Last weekend I was at church with my family.  As we filed one by one into the pew, my 2-year-old hit her head.  Then the three-month-old started to cry. We, as usual, felt like a spectacle. The lady sitting directly in front of us looked back at me with a serious face. I felt humiliated. . . worse than that, I felt judged.  

For the next ten or so minutes, I analyzed the look she gave me.  I wondered why she thought she could judge me. Don’t I deserve to go to church with my family? Doesn’t she realize how hard it is to come to church with kids? Hasn’t she heard that whole “Let the children come to me quote”? Did she not read the little paper in the pew that talked about being welcoming to young families? These and more were the questions I wanted to ask her. I was angry and obviously feeling very defensive. I was not paying attention to church. I was annoyed at my children’s noise. I was fixated on that lady’s “mean look.”  

At the sign of peace, the lady turned around and shook my hand. Smiling, she looked me in the eye and said, “You have a beautiful family.” After church, she repeated that my family was beautiful, and told me that her kids were spaced about the same as mine and that they were all grown up now. She said, “It’s hard but so worth it.” What comforting and thoughtful words!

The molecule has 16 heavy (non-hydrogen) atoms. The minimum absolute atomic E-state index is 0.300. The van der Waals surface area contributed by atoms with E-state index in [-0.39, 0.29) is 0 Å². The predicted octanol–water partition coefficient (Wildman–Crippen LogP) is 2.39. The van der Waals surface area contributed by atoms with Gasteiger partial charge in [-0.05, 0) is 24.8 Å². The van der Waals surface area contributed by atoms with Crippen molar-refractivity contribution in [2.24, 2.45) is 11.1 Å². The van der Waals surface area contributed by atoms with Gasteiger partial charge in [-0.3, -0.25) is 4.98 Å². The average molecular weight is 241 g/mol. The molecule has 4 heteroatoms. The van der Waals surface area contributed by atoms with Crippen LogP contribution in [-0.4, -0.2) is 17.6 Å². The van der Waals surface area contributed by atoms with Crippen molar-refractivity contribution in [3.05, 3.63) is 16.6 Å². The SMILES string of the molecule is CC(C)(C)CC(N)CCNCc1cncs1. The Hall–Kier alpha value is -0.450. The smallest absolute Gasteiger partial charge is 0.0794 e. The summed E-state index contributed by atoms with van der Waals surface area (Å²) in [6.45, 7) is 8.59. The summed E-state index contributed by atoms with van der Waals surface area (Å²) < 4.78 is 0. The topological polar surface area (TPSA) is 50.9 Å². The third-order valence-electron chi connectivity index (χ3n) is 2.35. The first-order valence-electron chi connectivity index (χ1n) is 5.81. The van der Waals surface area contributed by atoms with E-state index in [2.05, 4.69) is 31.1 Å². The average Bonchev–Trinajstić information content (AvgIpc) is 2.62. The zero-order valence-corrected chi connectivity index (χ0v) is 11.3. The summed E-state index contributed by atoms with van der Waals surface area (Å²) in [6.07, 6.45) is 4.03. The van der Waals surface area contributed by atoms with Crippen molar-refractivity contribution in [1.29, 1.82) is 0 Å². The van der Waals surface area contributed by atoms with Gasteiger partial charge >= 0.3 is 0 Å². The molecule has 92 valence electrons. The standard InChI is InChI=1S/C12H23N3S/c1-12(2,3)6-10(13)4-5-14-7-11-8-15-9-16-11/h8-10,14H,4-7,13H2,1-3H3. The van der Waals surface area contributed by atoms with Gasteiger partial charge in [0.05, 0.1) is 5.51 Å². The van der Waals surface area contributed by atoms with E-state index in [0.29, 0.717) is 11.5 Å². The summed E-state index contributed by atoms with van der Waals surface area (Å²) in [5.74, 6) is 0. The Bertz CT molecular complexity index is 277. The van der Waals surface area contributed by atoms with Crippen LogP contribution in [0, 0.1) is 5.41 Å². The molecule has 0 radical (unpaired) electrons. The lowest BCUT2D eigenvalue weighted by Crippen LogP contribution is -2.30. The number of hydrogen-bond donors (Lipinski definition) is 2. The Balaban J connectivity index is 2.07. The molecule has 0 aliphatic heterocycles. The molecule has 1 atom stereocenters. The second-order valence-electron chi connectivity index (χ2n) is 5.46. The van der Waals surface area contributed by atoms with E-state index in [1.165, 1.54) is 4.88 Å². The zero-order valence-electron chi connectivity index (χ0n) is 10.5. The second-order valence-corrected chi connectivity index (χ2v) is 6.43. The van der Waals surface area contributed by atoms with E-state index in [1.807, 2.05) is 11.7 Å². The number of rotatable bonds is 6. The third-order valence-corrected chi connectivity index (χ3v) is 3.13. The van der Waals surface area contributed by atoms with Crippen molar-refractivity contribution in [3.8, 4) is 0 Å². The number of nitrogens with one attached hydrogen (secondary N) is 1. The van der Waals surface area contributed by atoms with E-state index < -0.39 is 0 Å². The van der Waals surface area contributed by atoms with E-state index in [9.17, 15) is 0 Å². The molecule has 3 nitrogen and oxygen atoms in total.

I lowered my head. Shame on me. I felt terrible. I had taken that one “mean look”, misinterpreted it, and completely judged this sweet lady thinking that she had been judging me. I’m sure I have misjudged “looks” before and I’m sure I’m not the only one. I fear that there are times people have mistaken my “looks” as well. And of course the poor souls with “resting bitch face”–they are surely misjudged on a daily basis.  

So often, we are self-conscious about ourselves and focused on what others are thinking about us, when they are likely not thinking about us at all. Maybe they are thinking about the weather, the latest Saints game, or what’s for dinner. Maybe they are thinking about me after all – perhaps worried that I’m judging them!  

Rather than worrying about the thoughts and judgements of others, we all just need to go home, look in the mirror, channel our inner Stuart Smalley, and say “I’m good enough, I’m smart enough, and doggonit people like me!” Lesson learned–next time I guess I should just pay attention in church.  

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